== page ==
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Highway crossing structures for wildlife: opportunities for improving driver and animal safety

Author(s):

R. Ament
Sandra Jacobson
R. Callahan
M. Brocki

Year:

2021

Publication type:

General Technical Report (GTR)

Primary Station(s):

Pacific Southwest Research Station

Source:

Gen. Tech. Rep. PSW-GTR-271. Albany, CA: U.S. Department of Agriculture, Forest Service, Pacific Southwest Research Station. 51 p.

Description

Wildlife crossing infrastructure is a tool for mitigating the disruption of native wildlife resulting from the extensive U.S. road network, a source of wildlife-vehicle collisions that also threatens motorist safety. This report explores the opportunity to renovate this network from one that is designed to serve the needs of people to one that also proactively accounts for the needs of wildlife, while increasing the safety of both. The many challenges to implementing a systematic approach to wildlife mitigation are explored, including how long-range transportation plans often lack information on wildlife needs, the lack of early coordination of wildlife concerns in transportation plans and projects hinders effective mitigation, agency missions often fail to align, easily implementable opportunities are often missed, and no overarching policy requires inter-agency integration for mitigating wildlife-vehicle collisions and wildlife connectivity. Acknowledging these challenges, this report further highlights opportunities and a wide variety of support for wildlife crossings. In addition, measures are enumerated to further strengthen support for the deployment of wildlife crossing structures, and suggestions for a path forward are mapped out.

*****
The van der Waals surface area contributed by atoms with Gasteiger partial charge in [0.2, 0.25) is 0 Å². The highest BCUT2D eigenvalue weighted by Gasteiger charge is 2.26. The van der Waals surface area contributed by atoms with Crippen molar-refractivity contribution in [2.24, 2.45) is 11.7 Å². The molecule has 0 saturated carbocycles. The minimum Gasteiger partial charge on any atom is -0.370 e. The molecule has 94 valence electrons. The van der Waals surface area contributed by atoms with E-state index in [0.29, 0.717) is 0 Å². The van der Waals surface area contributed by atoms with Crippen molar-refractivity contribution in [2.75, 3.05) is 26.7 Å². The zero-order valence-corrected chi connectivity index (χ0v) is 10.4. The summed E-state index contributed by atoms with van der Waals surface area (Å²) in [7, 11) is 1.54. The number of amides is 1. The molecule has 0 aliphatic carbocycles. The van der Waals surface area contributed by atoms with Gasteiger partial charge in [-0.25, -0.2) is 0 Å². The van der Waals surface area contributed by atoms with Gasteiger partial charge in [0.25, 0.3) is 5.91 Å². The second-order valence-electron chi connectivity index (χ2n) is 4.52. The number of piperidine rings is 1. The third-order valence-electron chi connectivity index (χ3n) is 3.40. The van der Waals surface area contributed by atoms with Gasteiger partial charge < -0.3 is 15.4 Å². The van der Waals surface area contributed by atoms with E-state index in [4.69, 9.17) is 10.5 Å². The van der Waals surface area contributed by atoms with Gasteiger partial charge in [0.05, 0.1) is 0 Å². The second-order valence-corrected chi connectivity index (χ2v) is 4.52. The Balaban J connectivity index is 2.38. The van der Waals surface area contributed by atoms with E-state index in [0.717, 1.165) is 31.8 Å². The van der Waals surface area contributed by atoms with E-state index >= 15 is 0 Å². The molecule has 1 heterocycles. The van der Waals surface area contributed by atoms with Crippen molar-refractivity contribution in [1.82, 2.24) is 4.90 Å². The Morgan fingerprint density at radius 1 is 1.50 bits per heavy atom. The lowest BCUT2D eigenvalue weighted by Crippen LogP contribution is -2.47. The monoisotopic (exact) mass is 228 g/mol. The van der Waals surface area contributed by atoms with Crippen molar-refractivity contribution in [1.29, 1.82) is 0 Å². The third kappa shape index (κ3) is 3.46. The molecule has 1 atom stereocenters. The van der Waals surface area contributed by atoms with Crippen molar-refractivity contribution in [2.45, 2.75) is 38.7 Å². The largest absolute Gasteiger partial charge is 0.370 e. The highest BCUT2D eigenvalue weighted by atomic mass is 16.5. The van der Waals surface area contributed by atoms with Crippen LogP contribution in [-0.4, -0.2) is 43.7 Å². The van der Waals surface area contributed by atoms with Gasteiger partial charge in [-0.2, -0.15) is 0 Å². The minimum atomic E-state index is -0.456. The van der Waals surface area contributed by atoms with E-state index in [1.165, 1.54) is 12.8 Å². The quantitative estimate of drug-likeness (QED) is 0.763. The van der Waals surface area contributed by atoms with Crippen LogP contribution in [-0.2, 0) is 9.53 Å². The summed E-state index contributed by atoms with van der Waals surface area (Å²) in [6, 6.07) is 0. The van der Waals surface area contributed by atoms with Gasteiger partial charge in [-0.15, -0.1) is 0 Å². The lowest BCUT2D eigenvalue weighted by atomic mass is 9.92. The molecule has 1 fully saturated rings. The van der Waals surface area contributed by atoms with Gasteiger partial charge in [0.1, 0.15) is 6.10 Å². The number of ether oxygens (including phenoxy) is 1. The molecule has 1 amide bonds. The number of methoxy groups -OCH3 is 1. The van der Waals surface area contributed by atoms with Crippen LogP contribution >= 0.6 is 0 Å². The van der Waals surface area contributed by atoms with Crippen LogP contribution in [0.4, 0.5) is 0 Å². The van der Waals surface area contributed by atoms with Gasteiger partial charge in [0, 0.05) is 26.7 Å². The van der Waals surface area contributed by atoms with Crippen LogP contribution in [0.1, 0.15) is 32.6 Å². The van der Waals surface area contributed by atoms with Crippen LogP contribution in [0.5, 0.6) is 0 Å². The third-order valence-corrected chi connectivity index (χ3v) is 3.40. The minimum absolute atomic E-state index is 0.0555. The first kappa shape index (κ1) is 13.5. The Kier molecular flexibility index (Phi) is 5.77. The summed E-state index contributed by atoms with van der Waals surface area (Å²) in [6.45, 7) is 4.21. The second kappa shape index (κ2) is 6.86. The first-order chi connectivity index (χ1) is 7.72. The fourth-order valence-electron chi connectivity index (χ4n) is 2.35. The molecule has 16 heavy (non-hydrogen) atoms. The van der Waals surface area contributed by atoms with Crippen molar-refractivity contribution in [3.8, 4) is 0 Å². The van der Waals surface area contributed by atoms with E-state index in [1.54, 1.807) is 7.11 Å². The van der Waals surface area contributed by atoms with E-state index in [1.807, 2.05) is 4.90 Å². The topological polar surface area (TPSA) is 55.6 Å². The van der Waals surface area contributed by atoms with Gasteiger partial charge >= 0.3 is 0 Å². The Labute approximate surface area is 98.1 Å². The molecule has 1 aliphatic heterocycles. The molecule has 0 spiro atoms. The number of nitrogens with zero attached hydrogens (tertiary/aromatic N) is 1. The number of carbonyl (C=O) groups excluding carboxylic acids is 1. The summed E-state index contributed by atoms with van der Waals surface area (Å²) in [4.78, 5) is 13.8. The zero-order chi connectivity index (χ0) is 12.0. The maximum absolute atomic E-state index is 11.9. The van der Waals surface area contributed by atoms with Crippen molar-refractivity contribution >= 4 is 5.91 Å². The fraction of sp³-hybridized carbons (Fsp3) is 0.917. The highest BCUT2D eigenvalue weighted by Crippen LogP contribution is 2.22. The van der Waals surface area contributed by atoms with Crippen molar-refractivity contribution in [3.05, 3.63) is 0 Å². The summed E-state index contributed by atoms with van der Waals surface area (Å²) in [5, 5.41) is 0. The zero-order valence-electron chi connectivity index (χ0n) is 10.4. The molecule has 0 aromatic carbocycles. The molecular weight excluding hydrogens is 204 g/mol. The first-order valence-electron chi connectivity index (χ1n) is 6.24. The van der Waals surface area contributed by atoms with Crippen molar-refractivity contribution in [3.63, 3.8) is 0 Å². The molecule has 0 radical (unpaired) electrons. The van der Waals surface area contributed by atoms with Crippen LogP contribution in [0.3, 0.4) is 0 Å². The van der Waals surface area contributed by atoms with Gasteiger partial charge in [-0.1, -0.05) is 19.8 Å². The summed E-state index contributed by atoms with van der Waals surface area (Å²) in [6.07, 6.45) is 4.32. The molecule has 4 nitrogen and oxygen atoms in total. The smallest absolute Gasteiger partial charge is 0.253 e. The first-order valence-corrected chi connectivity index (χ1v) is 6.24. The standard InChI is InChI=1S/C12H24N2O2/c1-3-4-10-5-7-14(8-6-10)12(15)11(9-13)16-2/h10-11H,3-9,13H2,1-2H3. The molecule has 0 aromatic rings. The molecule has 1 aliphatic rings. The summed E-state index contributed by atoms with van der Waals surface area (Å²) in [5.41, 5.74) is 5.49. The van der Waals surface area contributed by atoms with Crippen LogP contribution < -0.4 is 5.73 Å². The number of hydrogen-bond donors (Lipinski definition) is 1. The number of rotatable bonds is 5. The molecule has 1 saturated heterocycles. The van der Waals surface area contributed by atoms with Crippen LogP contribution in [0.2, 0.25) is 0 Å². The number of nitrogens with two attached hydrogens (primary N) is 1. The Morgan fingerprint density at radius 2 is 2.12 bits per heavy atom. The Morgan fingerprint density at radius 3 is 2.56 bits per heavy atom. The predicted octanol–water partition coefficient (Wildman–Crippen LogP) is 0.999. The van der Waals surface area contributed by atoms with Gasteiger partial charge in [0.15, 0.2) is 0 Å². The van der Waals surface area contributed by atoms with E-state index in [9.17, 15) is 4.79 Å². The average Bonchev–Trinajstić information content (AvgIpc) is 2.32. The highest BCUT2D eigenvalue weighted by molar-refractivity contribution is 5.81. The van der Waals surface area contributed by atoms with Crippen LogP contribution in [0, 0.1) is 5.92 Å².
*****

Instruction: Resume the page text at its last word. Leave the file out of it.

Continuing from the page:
Citation

Ament, R.; Jacobson, S; Callahan, R.; Brocki, M., eds. 2021. Highway crossing structures for wildlife: opportunities for improving driver and animal safety. Gen. Tech. Rep. PSW-GTR-271. Albany, CA: U.S. Department of Agriculture, Forest Service, Pacific Southwest Research Station. 51 p.

Publication Notes

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  • This article was written and prepared by U.S. Government employees on official time, and is therefore in the public domain.
https://www.fs.usda.gov/treesearch/pubs/62531